Pfiffner, Wilma J.: 1951 – 1956

Hanau, Germany (U.S. Army) 1950-1951

Wiesbaden, Germany (U.S. Army & Air Force) 1951-1956

From the first declaration that I had been accepted by the Department of Defense Dependents Schools (DoDDS) – to the trip across the Atlantic Ocean by ship, my wonderful adventures began.

Three other teachers and myself traveled from Bremerhaven to Frankfurt, Germany, by train – then on to Hanau, Germany. In our blissful state – and trying to help the teacher who had broken her leg on the ship – we got off the train hoping someone would be awaiting us to take our heavy luggage. While we were looking about (no red caps available!) the train started up with all our luggage on it The result was I was elected (since I understood and spoke some German) to go to Aschaffenburg with a German driver in a large Army truck to retrieve the luggage – only to find I didn’t know which billets we were assigned – nor where they were at the Kaserne. The School Officer solved this for us.

Happy days were spent at our Hanau apartment shared with Peg Comers (5th Grade) from Boston, and an Army Nurse. By the middle of the school year most of Peg’s pupils were speaking with a Boston accent so stated the School Officer!

Peg and I decided to take dancing lessons. Our German teacher came on a motorcycle with an accordion strapped on his back. We rolled up the carpet and danced with glee. The instructor would say to me elegant” – and I would reply “elephant”. We wore out the record “La Vienne Rose” and “La Mer.”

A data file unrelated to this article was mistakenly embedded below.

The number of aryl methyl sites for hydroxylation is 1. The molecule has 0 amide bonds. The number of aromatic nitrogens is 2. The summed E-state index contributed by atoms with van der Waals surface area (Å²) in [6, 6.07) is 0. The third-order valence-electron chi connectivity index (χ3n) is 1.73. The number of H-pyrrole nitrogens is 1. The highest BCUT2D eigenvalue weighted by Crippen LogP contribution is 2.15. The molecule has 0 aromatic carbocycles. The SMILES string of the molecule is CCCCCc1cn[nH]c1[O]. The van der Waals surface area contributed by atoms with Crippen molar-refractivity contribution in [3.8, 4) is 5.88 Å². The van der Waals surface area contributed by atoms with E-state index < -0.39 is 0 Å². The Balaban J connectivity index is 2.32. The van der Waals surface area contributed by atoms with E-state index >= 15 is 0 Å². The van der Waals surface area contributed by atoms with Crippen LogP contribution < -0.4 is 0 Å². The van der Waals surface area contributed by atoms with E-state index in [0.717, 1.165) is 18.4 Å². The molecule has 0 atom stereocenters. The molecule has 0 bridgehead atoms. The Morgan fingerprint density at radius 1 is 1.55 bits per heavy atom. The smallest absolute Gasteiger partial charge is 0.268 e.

Taking my third grade to Holland by military bus was an unforgettable experience. We made peanut butter sandwiches enroute – and carried soda pop, as we weren’t allowed to drink the milk. We stayed at a “Youth Hostel” – slept in bunk beds with cornhusk mattresses – the chaff sifted down from the upper bunk. The children were too excited to fall asleep. I sent a friendly policeman, who had stopped at the hostel, to urge them to sleep. The children responded with laughter since they could not understand what he was saying in Dutch. We crawled up into a flour-grinding windmill only to become completely covered with the white flour. We visited the Rijks Museum to view Rembrandt’s “Night Watch”. Best of all was the miniature village of Madurodam represented in 1.25 scale the Dutch nation – historic buildings, trains that run, all lighted and with bells ringing. What fun to see the beautiful tulip beds and mounds of petals at the Keukenhof Gardens.

On a trip to Holland with three fellow teachers, we decided to try to see the Queen at her palace and present a bouquet to her. We bought red and white tulips at the Flower Mart at Aalsmeer. Since we needed red, white and blue for the U.S.A. we couldn’t find blue flowers, we stopped along the street and asked an old Dutchman for some of his blue hydrangeas. He couldn’t understand English – but through sign language – he gave us the much-needed flowers. When we got to the gate of the palace, the guard informed us that the queen was just leaving – but invited us to come into the office. He gave us each a picture of the family and cigarettes with the Royal Crest and chocolates.

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